Democrats push Sept. 11 proposals

WASHINGTON – House Democrats unveiled legislation Monday aimed at implementing many of the remaining reforms suggested by the Sept. 11 commission, including calls for more thorough cargo screening, better emergency communications and more money for cities at the highest risk of terrorist attack.

Democratic leaders plan to push through votes this week on a long list of Sept. 11-related reforms that were considered but rejected by the previous Republican-controlled Congress. The proposals signal an early willingness on the part of House Democrats to put pressure on their colleagues in the Senate, where lawmakers from both parties are cooler to some of the ideas and where no similar package of legislation has been proposed.

Democrats say the House proposals would implement nearly all the remaining reforms recommended in 2004 by the bipartisan commission on the 2001 attacks, ranging from ways to beef up funding and training for first responders to calls to rewrite many U.S. policies toward controlling weapons of mass destruction and nuclear proliferation.

Lee Hamilton, the former Indiana Democratic congressman who served as vice chairman of the commission, estimated that the previous Congress had enacted about half the commission’s recommendations, including creating a director to oversee the federal government’s intelligence agencies. He said the “American people will be safer” if the remaining proposals make it into law.

“It carries out the recommendations that we have made,” Hamilton said at a news conference Monday with House Majority Leader Nancy Pelosi, D-Calif., and other Democrats. “And if this bill is enacted, then almost all of the recommendations of the commission will have been put into law.”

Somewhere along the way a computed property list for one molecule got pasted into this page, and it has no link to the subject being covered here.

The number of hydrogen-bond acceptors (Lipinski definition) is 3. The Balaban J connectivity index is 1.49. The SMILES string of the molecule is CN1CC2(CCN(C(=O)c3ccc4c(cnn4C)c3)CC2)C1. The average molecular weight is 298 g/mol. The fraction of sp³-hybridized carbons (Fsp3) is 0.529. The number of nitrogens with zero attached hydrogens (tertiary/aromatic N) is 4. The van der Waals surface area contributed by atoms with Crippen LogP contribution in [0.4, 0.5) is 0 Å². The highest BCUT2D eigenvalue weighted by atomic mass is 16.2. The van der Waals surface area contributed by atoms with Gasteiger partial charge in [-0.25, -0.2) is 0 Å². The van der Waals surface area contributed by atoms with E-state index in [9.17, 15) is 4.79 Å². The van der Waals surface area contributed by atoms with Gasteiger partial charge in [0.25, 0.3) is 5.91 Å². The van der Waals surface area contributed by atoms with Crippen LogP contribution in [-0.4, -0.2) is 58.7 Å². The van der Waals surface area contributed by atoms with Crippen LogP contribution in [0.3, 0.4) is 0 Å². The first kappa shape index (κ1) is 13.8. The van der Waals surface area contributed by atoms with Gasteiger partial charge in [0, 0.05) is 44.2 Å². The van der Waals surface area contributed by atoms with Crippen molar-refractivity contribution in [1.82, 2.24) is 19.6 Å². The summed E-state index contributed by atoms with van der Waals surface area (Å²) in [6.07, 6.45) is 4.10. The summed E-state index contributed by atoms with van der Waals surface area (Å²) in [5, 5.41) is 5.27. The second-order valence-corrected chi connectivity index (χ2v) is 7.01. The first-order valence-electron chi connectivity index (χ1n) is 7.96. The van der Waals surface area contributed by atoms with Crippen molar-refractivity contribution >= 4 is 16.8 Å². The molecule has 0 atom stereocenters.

Rep. Bennie Thompson, D-Miss., chairman of the House Homeland Security Committee, said the reforms would, among other things, result in “100 percent” screening of air cargo, baggage and major ports cargo within four years.

The legislation calls for establishment of a new presidential office to coordinate prevention of weapons of mass destruction proliferation and terrorism. Supporters of the measure described it as necessary to direct activities and budgets on an issue that is now spread among numerous departments and agencies. The bill also would create an outside commission to monitor government nonproliferation initiatives.

The Sept. 11 commission gave the administration a grade of D in following up on its general recommendations to strengthen efforts to prevent the development and spread of WMD. The Democratic legislation proposes a wide range of initiatives to expand the scope of international cooperation and sanctions for those countries that fail to cooperate.

Noting that the commission called for a significant expansion of resources for international broadcasting and promotion of democracy, the bill calls for a “surge capacity” of additional funding “to support United States foreign policy objectives during a crisis abroad.”

Minority Republicans on the committee offered immediate criticism of the package, arguing that Democrats had failed to follow through on promises to enact all of the remaining commission recommendations. They complained that Democrats were limiting debate, and that many Democrats had previously opposed the changes they were now advocating.

Ranking Republican member Peter King, of New York, whom Thompson replaced, called it a “missed opportunity.”

While the House considers its legislation, the Senate’s homeland security panel plans to hold a hearing today on the status of commission recommendations and vote on a bill by the end of the month, said a spokeswoman for the committee’s chairman, Sen. Joseph Lieberman, I-Conn.

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